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Rising Seas Bring Rising Threats to Tunisia’s Kerkennah Islands

The Tunisian islands of Kerkennah stand to be gravely affected by climate change and specifically, rising sea levels. With fishing forming the bedrock of Kerkennah’s economy, local communities are organizing to resist and adapt to these environmental changes.

The islands of Kerkennah, off the coast of Tunisia, stand to be significantly affected by rising sea levels brought on as a result of climate change. With dismal predictions regarding its increasing vulnerability in the coming decades, civil society organizations remain determined to improve the island’s adaptability and survival. 

Located 17.9 kilometers from the Tunisian coast, northeast of the governorate of Sfax, the islands of Kerkennah form an archipelago in the Mediterranean Sea with a perimeter of 160 kilometers. The archipelago is composed of two main islands: Gharbi and Chergui, or Grande Kerkennah, in addition to 12 islets. Kerkennah has a population of 15,501 people, according to the 2014 Tunisian National Institute of Statistics, a number that increases significantly in the summer due to the emigrants returning from mainland Tunisia, France, or Italy.

Covered with olive trees and vines, this archipelago, which once hosted the Carthaginian general Hannibal during his exile after the Battle of Zama, is now increasingly threatened by climate change and rising sea levels.

Biodiversity in Kerkennah 

The islands of Kerkennah enjoy extensive marine diversity, with fishing occupying an important place in the daily life of the inhabitants of the islands. This activity represents the economic heart of Kerkennah. Fishermen in the Kerkennah islands practice unique fishing techniques, such as “the charfia,” a technique dating back several centuries innovated to reach low-lying schools of fish one or two meters below the surface. The charfia is classified as an intangible cultural heritage by UNESCO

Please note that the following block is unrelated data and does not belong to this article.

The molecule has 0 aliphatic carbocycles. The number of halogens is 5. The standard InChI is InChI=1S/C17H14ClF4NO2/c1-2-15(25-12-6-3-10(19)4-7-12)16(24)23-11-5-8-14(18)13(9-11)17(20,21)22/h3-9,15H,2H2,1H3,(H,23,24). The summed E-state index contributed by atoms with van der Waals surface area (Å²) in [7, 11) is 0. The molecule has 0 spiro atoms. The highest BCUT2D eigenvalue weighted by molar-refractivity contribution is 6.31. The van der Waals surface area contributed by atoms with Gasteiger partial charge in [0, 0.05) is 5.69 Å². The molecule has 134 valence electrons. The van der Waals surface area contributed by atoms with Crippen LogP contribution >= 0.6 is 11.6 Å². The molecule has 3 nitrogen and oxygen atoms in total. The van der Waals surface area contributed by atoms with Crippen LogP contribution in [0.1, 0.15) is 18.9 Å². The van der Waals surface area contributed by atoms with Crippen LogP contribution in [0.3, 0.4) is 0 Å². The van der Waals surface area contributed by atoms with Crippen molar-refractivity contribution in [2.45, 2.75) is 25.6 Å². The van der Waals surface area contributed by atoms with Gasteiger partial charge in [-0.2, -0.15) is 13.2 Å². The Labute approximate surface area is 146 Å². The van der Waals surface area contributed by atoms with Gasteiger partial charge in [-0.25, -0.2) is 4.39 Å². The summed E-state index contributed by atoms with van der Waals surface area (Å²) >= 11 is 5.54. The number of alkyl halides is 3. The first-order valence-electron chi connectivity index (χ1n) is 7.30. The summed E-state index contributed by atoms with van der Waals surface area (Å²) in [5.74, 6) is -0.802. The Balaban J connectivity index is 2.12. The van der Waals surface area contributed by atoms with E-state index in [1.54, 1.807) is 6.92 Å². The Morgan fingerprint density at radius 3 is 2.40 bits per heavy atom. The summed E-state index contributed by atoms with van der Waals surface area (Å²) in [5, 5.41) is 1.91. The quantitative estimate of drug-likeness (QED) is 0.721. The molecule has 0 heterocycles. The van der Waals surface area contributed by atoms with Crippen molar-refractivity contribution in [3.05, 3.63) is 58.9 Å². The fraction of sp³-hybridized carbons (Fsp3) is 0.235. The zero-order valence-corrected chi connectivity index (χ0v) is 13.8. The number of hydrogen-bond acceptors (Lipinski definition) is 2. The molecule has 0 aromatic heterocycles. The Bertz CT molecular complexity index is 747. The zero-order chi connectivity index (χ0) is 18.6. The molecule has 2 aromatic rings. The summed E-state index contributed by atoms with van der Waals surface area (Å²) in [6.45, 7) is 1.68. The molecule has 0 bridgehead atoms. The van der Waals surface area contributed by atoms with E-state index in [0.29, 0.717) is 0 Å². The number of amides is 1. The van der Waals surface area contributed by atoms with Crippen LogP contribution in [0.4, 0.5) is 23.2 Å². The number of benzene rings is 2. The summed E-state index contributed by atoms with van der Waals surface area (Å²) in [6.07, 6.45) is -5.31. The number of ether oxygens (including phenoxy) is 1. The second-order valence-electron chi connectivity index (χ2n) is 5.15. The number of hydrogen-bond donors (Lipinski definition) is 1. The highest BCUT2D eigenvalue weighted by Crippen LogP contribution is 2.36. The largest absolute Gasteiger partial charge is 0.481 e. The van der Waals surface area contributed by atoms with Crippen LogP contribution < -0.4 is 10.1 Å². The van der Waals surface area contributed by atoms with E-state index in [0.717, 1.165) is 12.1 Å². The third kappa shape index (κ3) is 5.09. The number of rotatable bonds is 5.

Characterized by a flat relief with a maximum altitude of 13 meters, the archipelago is particularly vulnerable to rising sea levels, which would likely lead to partial, or even total, submersion underwater. Indeed, according to the Intergovernmental Panel on Climate Change synthesis report in 2019, global warming is responsible for a rise in sea levels observed since the end of the twentieth century and further anticipated in the future. Islands like Kerkennah stand to be most affected by this phenomenon, despite having scarcely contributed to global warming; the impact of rising sea levels could be significant by 2020-2050 and could potentially reach more than 50 centimeters by the end of this century, according to one scientific study.

“Several parts of the Kerkennah archipelago will disappear within a few years; the rise in sea level represents a real danger for the islands and the local population,” says Mehdi Ben Haj, vice-president of the Blue Season Association which is committed to the protection of the coast and the maritime environment in Tunisia. 

This map from Climate Central illustrates the impact of rising sea levels if they reach 50 centimeters above the high tide line. In this case, significant parts of Kerkennah will disappear, having an immeasurable impact on their fauna, flora, and the local community.